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Article
Publication date: 1 July 1997

Bruce G. Carruthers

In the past several years, economic sociology has grown into a new speciality within sociology. Numerous edited volumes, survey articles and handbooks herald its arrival…

Abstract

In the past several years, economic sociology has grown into a new speciality within sociology. Numerous edited volumes, survey articles and handbooks herald its arrival and mark out its place in the sociological firmament (see, e.g. Granovetter and Swedberg, 1992; Swedberg, 1991; Smelser and Swedberg, 1994). Although classic social theorists like Karl Marx, Max Weber, Emile Durkheim and Georg Simmel frequently pondered the structure and conditions of industrial society and the problems its emergence generated, it was not until neoclassical economists recently began to study nonmarket social phenomena that sociologists reacted by taking up the market as an object of study.

Details

International Journal of Sociology and Social Policy, vol. 17 no. 7/8
Type: Research Article
ISSN: 0144-333X

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Article
Publication date: 13 October 2020

Min-Shi Liu and Nien-Chi Liu

According to human capital theory, companies derive economic value from the knowledge, skills and abilities (KSAs) of their employees. Research conducted by strategic…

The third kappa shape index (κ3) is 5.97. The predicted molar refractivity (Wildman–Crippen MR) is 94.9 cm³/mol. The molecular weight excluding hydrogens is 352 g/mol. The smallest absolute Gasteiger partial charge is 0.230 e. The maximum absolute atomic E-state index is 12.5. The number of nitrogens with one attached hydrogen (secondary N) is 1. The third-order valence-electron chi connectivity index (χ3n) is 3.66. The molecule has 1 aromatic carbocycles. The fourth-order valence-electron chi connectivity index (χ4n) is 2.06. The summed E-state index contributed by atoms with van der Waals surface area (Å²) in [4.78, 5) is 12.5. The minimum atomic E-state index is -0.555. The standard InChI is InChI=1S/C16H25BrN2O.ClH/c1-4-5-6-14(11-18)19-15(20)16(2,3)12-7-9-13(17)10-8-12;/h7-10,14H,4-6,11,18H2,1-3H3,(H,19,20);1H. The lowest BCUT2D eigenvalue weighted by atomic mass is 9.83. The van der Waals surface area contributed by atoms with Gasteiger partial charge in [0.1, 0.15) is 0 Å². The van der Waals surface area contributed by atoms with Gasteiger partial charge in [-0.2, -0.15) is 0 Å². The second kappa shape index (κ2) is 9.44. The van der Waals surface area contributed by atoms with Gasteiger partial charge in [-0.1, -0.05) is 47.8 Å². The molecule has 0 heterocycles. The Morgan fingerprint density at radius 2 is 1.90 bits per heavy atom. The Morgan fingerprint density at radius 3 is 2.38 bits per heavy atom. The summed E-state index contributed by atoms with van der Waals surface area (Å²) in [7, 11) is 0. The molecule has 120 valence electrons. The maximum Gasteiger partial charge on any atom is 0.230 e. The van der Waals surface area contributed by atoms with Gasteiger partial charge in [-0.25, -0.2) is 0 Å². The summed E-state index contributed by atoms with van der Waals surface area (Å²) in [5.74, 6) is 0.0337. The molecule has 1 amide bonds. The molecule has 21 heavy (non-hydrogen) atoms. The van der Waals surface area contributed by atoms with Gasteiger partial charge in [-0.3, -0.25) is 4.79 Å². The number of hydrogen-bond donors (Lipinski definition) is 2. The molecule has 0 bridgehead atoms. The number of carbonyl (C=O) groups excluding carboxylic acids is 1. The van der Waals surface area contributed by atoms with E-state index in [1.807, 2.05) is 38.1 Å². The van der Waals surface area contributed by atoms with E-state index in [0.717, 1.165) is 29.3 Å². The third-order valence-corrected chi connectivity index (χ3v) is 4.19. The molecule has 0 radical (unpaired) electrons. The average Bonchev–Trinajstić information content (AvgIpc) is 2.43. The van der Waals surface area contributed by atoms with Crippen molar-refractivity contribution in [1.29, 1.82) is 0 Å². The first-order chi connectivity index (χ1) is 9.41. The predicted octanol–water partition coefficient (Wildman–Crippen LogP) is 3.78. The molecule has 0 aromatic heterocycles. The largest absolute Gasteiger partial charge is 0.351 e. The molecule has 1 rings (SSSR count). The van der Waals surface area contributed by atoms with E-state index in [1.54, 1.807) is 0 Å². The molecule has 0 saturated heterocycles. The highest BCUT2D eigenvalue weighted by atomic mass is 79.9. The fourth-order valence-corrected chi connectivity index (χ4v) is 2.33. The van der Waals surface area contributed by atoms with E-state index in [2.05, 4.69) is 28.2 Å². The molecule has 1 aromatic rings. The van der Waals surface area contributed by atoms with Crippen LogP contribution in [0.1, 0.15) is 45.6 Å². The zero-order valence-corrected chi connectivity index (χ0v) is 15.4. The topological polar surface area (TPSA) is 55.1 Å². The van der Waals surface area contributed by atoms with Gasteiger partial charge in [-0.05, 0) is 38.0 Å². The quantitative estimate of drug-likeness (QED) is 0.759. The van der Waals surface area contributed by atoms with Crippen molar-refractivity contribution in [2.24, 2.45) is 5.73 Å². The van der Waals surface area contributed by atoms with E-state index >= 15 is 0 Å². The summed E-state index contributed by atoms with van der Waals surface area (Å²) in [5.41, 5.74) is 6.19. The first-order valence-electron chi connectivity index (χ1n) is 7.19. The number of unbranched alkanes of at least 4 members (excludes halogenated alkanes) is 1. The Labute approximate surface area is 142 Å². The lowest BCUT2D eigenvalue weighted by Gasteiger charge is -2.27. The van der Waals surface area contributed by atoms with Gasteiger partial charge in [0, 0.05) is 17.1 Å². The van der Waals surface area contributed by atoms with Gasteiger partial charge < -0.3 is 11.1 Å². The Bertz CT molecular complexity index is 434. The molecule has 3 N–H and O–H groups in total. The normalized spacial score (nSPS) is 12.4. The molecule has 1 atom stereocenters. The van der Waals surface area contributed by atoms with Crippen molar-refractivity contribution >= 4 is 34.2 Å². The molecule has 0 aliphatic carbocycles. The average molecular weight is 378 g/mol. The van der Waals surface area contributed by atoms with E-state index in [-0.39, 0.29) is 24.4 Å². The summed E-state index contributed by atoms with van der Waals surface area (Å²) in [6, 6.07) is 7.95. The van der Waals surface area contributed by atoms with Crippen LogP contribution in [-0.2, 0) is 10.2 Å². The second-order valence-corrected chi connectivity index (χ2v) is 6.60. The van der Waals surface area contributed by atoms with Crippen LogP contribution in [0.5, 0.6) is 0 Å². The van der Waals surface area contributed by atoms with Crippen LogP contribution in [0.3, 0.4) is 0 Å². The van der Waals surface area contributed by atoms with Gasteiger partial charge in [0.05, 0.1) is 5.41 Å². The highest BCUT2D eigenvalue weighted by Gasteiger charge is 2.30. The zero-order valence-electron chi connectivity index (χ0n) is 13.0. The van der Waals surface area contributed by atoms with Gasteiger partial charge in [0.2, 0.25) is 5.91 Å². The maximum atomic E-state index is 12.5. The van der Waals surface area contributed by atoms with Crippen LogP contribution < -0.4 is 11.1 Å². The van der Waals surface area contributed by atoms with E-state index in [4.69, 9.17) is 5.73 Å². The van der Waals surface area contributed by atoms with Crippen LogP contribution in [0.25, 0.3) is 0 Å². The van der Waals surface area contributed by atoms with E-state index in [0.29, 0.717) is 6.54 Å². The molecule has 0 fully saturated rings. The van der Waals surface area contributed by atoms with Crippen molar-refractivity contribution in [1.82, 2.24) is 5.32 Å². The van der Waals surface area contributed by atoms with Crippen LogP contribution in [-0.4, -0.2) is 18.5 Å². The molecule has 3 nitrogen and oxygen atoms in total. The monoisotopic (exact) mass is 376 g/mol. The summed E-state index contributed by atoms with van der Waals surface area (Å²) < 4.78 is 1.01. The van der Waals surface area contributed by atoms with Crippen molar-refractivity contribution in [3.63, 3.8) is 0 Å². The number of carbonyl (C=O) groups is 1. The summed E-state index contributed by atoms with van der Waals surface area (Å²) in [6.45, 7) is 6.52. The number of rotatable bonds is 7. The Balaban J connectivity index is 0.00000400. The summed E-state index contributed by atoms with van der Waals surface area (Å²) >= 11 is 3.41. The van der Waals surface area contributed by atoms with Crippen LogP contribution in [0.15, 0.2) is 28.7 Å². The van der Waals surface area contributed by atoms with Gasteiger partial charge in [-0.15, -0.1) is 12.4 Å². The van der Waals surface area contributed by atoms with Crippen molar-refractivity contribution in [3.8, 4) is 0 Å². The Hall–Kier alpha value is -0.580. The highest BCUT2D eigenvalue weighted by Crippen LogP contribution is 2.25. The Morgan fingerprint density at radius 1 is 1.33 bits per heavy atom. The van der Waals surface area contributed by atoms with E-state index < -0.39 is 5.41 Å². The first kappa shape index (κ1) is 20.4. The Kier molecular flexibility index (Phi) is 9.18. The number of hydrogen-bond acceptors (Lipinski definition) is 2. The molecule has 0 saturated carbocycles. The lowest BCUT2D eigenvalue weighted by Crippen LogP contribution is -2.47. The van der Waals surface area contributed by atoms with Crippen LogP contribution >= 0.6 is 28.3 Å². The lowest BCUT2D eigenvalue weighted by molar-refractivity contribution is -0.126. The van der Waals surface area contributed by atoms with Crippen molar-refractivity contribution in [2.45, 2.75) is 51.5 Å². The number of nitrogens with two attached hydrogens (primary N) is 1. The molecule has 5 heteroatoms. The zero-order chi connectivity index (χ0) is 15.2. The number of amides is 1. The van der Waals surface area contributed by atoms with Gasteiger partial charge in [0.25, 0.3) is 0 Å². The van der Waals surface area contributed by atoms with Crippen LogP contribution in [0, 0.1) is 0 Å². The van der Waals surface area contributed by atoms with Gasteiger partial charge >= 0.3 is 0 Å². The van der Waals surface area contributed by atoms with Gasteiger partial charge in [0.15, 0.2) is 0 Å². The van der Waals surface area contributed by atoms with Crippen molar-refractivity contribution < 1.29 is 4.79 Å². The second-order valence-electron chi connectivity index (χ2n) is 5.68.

Abstract

Purpose

According to human capital theory, companies derive economic value from the knowledge, skills and abilities (KSAs) of their employees. Research conducted by strategic human resource management has focused on how investment in human capital can create a competitive advantage for an organization. The purpose of the paper is, therefore, to investigate how the choice of different human capital acquisition strategies – “make or buy” – can influence employee attitudes and behavior.

Design/methodology/approach

This study explores the relationship between internal and external human capital strategies and employee’s attitudes and behavior in Taiwan's IC (integrated circuit) design industry. The cross-sectional dataset derives from a sample of 49 human resource departments and 497 employees from 25 different IC design companies.

Findings

The findings indicate that the decisions made on human capital strategies have an important influence on employee’s attitude and behavior. The results also show that a climate of trust and perceived organizational support is a cross-level mechanism for both human capital strategy and employees' attitudes and behavior.

Originality/value

There has been little research on the cross-level analysis of human capital acquisition strategies that can influence employee’s attitudes and behavior. This study verified that internal and external human capital strategies do affect employees' individual perceptions of organizational support via the organizational-level climate of trust, which in turn influences employees' attitudes and behavior. This cross-level mechanism indeed will facilitate new insights into the nature of strategic human resource management.

Details

International Journal of Manpower, vol. ahead-of-print no. ahead-of-print
Type: Research Article
ISSN: 0143-7720